Friday, March 31, 2023

UK’s Path Back To EU: A Journey of Pragmatism and Cooperation

Three years ago the United Kingdom ceased to be part of the European Union. Today the majority of its citizens…

By Editorial , in Latest , at February 5, 2023

Three years ago the United Kingdom ceased to be part of the European Union. Today the majority of its citizens regret this decision, which has impoverished them and has diminished their country’s international influence. For conservative politicians still in favor of Brexit, the blame for the setback lies with the pandemic and the invasion of Ukraine.
They continue to treat the European Union as the external enemy to blame for their ills, a reflex action that is difficult to outrun. It is not foreseeable that in the medium term the British will request to be part of the EU again. Possibly it will be a decision of the next generation. But we are witnessing a positive change of mentality among many of its leaders.

Irrational Passion For National Identity

Brexit was the product of an irrational passion for national identity and self-delusion with populist fantasies without any support in reality. No one better than the folkloric Boris Johnson embodied that frivolous and agitated way of understanding politics, which has been part of an epidemic of ‘strong men’ in many countries. Rishi Sunak’s more temperate government represents the end of a highly destructive nationalist cycle. Possibly, the Conservative Party must lose the election to catharsis and retire Boris’s merry supporters, just as Labor has done with the anti-European old guard led by Jeremy Corbyn. Today the polls give them an advantage of more than twenty percentage points.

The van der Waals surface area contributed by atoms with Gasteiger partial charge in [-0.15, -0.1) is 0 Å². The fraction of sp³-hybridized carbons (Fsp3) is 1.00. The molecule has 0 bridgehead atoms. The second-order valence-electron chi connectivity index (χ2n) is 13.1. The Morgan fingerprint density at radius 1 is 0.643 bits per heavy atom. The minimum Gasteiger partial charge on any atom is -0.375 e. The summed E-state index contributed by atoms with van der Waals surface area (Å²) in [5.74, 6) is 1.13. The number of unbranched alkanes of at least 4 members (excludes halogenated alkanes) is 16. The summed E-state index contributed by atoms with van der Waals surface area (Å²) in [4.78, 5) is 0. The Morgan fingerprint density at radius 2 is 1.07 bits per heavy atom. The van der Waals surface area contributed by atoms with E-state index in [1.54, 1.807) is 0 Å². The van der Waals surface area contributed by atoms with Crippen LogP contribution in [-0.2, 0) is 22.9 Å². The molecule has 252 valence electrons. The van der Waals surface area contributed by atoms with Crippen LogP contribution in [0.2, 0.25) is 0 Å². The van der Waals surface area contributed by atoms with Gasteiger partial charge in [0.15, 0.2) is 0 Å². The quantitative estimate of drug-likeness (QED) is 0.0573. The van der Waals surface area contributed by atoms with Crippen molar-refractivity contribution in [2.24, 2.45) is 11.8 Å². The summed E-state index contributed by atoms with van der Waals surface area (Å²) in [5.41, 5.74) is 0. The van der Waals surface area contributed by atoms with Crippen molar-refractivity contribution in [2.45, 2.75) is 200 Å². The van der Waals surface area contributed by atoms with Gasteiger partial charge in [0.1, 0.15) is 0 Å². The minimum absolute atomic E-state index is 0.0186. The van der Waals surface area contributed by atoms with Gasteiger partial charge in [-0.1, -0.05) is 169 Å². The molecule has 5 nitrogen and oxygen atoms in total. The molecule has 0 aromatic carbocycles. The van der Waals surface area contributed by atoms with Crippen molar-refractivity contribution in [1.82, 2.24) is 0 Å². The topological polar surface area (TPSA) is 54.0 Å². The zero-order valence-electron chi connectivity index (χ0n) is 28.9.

Sunak is showing some signs that things have changed. Instead of openly challenging international legality, he has adopted a constructive attitude to negotiate with Brussels the necessary improvements to the Northern Ireland Protocol, a key piece of the British withdrawal. This agreement maintains the free movement of goods between Ulster and the rest of the island of Ireland, something essential to maintain the peace agreements, but creates an uncomfortable intra-British economic border.

The sooner the United Kingdom recovers its traditional pragmatism, based on interest calculations and cost-benefit analysis, the more likely it will be to regain influence in Europe and participate once again in its shared prosperity project. The same attitude would be desirable on the continental side, leaving aside any punitive tactics towards the British and with a certain degree of self-criticism towards the technocratic excesses of the community mandarins. On two of the great common challenges that lie ahead, defense and the climate emergency, cooperation between London and Brussels is working. The United Kingdom again seems ready to do what is convenient for it. The long road back home has begun.

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